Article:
Burrow caught 33 passes for 741 yards and a 22.5-yard average and 6 touchdowns while Julio Jones, despite missing three games had 54 receptions for 959 yards and a 17.8-yard average with 8 touchdowns.Jenkins was close to Burrow in numbers:  38 catches for 767 yards and a 20.2-yard average and 6 touchdowns while Collins totaled 58 catches for 862 yards.

Monday, November 13, 2017

Packers Get Their (Final) Act Together

By Eric Goska

The Packers and Bears combined for 275 fourth-quarter yards in Green Bay’s 23-16 win Sunday at Soldier Field. The only time the two rivals teamed up for more occurred on November 6, 1955 in a game (see above) won by the Bears 52-31 at Wrigley Field.

Better late than never!

The Green Bay Packers and Chicago Bears poured it on in the final 15 minutes Sunday in rainy Soldier Field. Yards, first downs and points arrived with greater frequency than during any of the other three quarters.

Amid the flurry of activity were two defenses searching for stops. That Green Bay found one in the last minute saved the day and allowed it to escape with a 23-16 win over its longtime rival.

Youth was at the helm for both Chicago and Green Bay. Brett Hundley, 24, made his third start at quarterback for the Packers. His counterpart, 23-year-old rookie Mitchell Trubisky, started for the fifth time.

Both lack game-day experience. Nevertheless, football pundits from both sides were calling for the youngsters to be turned loose.

Perhaps those experts were looking for something along the lines of Sunday’s fourth quarter.

Hundley and the Packers amassed 143 yards on 21 plays (6.8 average). The team earned seven first downs and ran 13 plays on Chicago’s side of the field.

The outpouring was somewhat unexpected considering the team had gained 199 yards on 44 plays (4.5) through three quarters.

Hundley completed five of six passes for 89 yards and a touchdown. His passer rating was a perfect 158.3.

His only incompletion was a drop by Davante Adams early in the quarter. Had Adams hung on, the Packers might have gotten more than a 50-yard Mason Crosby field goal that put them ahead 16-6.

Hundley made good on a couple of difficult throws. He lofted a 19-yarder to Adams to give Green Bay a 23-13 lead. He fired a 42-yard bomb to Adams that led to a failed 35-yard field goal attempt with one minute, three seconds left.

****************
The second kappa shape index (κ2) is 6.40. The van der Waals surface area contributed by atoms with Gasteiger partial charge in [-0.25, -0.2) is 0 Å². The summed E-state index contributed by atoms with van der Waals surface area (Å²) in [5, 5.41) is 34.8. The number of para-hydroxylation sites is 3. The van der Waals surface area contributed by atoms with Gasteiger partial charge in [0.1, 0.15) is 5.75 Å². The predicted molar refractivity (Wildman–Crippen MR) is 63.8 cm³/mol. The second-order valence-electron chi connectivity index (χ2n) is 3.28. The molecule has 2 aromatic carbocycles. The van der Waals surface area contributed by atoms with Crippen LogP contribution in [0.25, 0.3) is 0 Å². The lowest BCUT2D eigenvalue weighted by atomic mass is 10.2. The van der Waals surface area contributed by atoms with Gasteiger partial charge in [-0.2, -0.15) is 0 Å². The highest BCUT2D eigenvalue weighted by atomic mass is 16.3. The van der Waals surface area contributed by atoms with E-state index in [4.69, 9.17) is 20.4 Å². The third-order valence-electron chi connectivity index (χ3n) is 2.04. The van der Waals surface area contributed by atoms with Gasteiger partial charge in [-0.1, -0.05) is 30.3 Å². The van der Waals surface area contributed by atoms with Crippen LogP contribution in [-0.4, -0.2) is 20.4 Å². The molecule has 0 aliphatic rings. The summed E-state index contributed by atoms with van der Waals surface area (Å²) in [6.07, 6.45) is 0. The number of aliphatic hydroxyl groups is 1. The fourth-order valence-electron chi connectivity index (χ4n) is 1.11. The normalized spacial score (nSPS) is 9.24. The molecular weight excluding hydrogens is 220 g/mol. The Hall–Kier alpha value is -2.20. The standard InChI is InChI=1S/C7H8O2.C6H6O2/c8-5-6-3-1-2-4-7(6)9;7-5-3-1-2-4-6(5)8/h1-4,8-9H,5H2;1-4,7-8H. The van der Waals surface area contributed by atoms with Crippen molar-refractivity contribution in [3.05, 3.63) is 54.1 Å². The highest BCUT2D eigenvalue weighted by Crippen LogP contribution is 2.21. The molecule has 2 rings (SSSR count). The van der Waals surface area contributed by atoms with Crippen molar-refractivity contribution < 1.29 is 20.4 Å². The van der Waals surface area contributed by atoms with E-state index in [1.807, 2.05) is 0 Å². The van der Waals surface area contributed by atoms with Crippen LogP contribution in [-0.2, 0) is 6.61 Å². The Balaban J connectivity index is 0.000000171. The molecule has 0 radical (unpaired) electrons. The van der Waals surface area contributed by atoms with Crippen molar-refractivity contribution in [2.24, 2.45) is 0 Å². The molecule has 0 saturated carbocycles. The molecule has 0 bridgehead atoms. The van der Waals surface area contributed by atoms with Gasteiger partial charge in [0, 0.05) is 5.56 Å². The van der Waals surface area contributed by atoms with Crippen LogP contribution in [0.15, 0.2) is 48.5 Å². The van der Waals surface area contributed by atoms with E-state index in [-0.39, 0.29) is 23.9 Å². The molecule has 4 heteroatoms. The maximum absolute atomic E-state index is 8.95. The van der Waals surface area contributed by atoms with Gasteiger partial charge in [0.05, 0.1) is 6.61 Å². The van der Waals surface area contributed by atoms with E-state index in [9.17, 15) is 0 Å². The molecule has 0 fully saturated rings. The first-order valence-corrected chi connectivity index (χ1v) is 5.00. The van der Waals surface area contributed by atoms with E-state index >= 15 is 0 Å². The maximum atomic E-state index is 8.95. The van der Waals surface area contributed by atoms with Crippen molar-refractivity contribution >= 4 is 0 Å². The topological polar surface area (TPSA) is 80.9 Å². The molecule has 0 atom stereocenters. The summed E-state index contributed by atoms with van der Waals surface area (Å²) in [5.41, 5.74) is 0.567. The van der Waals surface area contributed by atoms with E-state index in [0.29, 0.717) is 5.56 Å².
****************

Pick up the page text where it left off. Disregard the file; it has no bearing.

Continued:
The athletic quarterback also made an important gain on the ground. His 17-yard dash on third down set the stage for his TD throw to Adams two plays later.

The Packers’ running game battered for key gains. Jamaal Williams, Aaron Ripkowski and Randall Cobb chipped in 37 yards with Williams knocking out 32 in 10 tries to go along with three first downs.

In all, Green Bay’s haul (143 yards) was its ninth most in a fourth quarter against the Bears dating to 1923. The team last had more (164) on Dec. 29, 2013 when Aaron Rodgers and Cobb collaborated on a 48-yard touchdown in a 33-28 win.

Trubisky, too, was given the green light. The decision to put the game in his hands was a no-brainer as the Bears had trailed most of the afternoon.

The rookie completed eight of 14 passes for 127 yards and a touchdown. His passer rating was 111.3.

Trubisky utilized four receivers – Dontrelle Inman, Joshua Bellamy, Daniel Brown and Kendall Wright – in registering six passing first downs. His 46-yard scoring strike to Bellamy cut the Packers’ lead to 16-13 with 10:39 to go.

Trubisky’s final pass was a dump off to Benny Cunningham on fourth-and-10. Cunningham got five then pitched to center Hroniss Grasu who gained another two before Mike Daniels brought him to earth with 28 seconds remaining.

In all, the Bears gained 132 yards in the final 15 minutes. It was far more than the goose egg it posted in the third quarter.

Taken together, the Packers and Bears piled up 275 yards. Only once before had the teams combined for more in a fourth quarter – an unofficial 306 – on Nov. 6, 1955.

That’s quite a show for two quarterbacks making their first starts in the series. Here’s hoping both go on to have more productive careers than the last two to open for the first time in the series on the same day: Rusty Lisch (Chicago) and Randy Wright (Green Bay) on December 9, 1984.

Final Acts
Since 1923, the seven regular-season games in which the Packers and Bears combined for more than 250 yards in the fourth quarter. Data from 1941 is not available.

Yards  Date                   Plys-Yds-GB      Plys-Yds-CB      Result
306*    Nov. 6, 1955          23-211                 13-95             GB lost 31-52
275      Nov. 12, 2017        21-143                16-132            GB won 23-16
275      Sept. 29, 2003       17-107                24-168            GB won 38-23
271      Dec. 18, 2016         10-64                 26-207            GB won 30-27
265*    Sept. 28, 1952       16-135                18-130            GB lost 14-24
263      Sept. 1, 1997         19-125                20-138            GB won 38-24
255      Oct. 1, 2000           23-190                 16-65             GB lost 24-27

*these totals are unofficial and were obtained by using the handwritten play-by-plays recorded by former Green Bay Press-Gazette sports editor Art Daley.

Friday, November 10, 2017

All-Time Career Years for the St. Louis-Era Rams

By John Turney